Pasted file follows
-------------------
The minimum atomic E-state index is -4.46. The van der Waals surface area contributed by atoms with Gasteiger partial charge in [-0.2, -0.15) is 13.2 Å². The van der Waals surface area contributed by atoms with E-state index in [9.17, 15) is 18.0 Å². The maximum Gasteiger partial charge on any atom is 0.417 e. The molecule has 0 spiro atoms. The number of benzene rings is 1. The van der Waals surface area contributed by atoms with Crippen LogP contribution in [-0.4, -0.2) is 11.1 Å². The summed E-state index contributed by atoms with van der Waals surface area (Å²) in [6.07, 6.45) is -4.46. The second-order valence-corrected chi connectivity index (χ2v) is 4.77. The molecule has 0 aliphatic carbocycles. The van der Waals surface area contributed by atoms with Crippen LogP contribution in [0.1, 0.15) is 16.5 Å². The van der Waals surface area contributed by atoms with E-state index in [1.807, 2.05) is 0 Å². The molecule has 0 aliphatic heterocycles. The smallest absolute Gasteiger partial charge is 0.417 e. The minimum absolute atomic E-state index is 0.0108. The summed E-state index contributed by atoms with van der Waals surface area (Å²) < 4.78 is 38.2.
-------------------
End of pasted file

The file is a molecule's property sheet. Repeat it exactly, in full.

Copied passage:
The minimum atomic E-state index is -4.46. The van der Waals surface area contributed by atoms with Gasteiger partial charge in [-0.2, -0.15) is 13.2 Å². The van der Waals surface area contributed by atoms with E-state index in [9.17, 15) is 18.0 Å². The maximum Gasteiger partial charge on any atom is 0.417 e. The molecule has 0 spiro atoms. The number of benzene rings is 1. The van der Waals surface area contributed by atoms with Crippen LogP contribution in [-0.4, -0.2) is 11.1 Å². The summed E-state index contributed by atoms with van der Waals surface area (Å²) in [6.07, 6.45) is -4.46. The second-order valence-corrected chi connectivity index (χ2v) is 4.77. The molecule has 0 aliphatic carbocycles. The van der Waals surface area contributed by atoms with Crippen LogP contribution in [0.1, 0.15) is 16.5 Å². The van der Waals surface area contributed by atoms with E-state index in [1.807, 2.05) is 0 Å². The molecule has 0 aliphatic heterocycles. The smallest absolute Gasteiger partial charge is 0.417 e. The minimum absolute atomic E-state index is 0.0108. The summed E-state index contributed by atoms with van der Waals surface area (Å²) < 4.78 is 38.2.